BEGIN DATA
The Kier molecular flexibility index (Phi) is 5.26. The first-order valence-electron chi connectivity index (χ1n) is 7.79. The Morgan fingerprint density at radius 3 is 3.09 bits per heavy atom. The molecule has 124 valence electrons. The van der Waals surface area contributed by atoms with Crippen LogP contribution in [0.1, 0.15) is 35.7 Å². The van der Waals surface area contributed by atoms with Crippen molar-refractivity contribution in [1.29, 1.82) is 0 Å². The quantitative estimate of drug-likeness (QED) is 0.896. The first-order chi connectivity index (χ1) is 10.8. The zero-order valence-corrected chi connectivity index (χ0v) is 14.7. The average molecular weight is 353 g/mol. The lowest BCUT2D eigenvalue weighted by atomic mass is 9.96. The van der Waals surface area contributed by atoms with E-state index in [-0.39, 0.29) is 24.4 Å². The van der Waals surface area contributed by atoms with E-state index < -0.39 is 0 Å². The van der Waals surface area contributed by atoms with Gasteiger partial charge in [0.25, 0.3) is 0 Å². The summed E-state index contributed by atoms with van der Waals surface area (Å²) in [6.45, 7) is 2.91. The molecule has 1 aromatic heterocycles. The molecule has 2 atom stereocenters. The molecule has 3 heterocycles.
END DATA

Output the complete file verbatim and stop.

The Kier molecular flexibility index (Phi) is 5.26. The first-order valence-electron chi connectivity index (χ1n) is 7.79. The Morgan fingerprint density at radius 3 is 3.09 bits per heavy atom. The molecule has 124 valence electrons. The van der Waals surface area contributed by atoms with Crippen LogP contribution in [0.1, 0.15) is 35.7 Å². The van der Waals surface area contributed by atoms with Crippen molar-refractivity contribution in [1.29, 1.82) is 0 Å². The quantitative estimate of drug-likeness (QED) is 0.896. The first-order chi connectivity index (χ1) is 10.8. The zero-order valence-corrected chi connectivity index (χ0v) is 14.7. The average molecular weight is 353 g/mol. The lowest BCUT2D eigenvalue weighted by atomic mass is 9.96. The van der Waals surface area contributed by atoms with E-state index in [-0.39, 0.29) is 24.4 Å². The van der Waals surface area contributed by atoms with E-state index < -0.39 is 0 Å². The van der Waals surface area contributed by atoms with Gasteiger partial charge in [0.25, 0.3) is 0 Å². The summed E-state index contributed by atoms with van der Waals surface area (Å²) in [6.45, 7) is 2.91. The molecule has 1 aromatic heterocycles. The molecule has 2 atom stereocenters. The molecule has 3 heterocycles.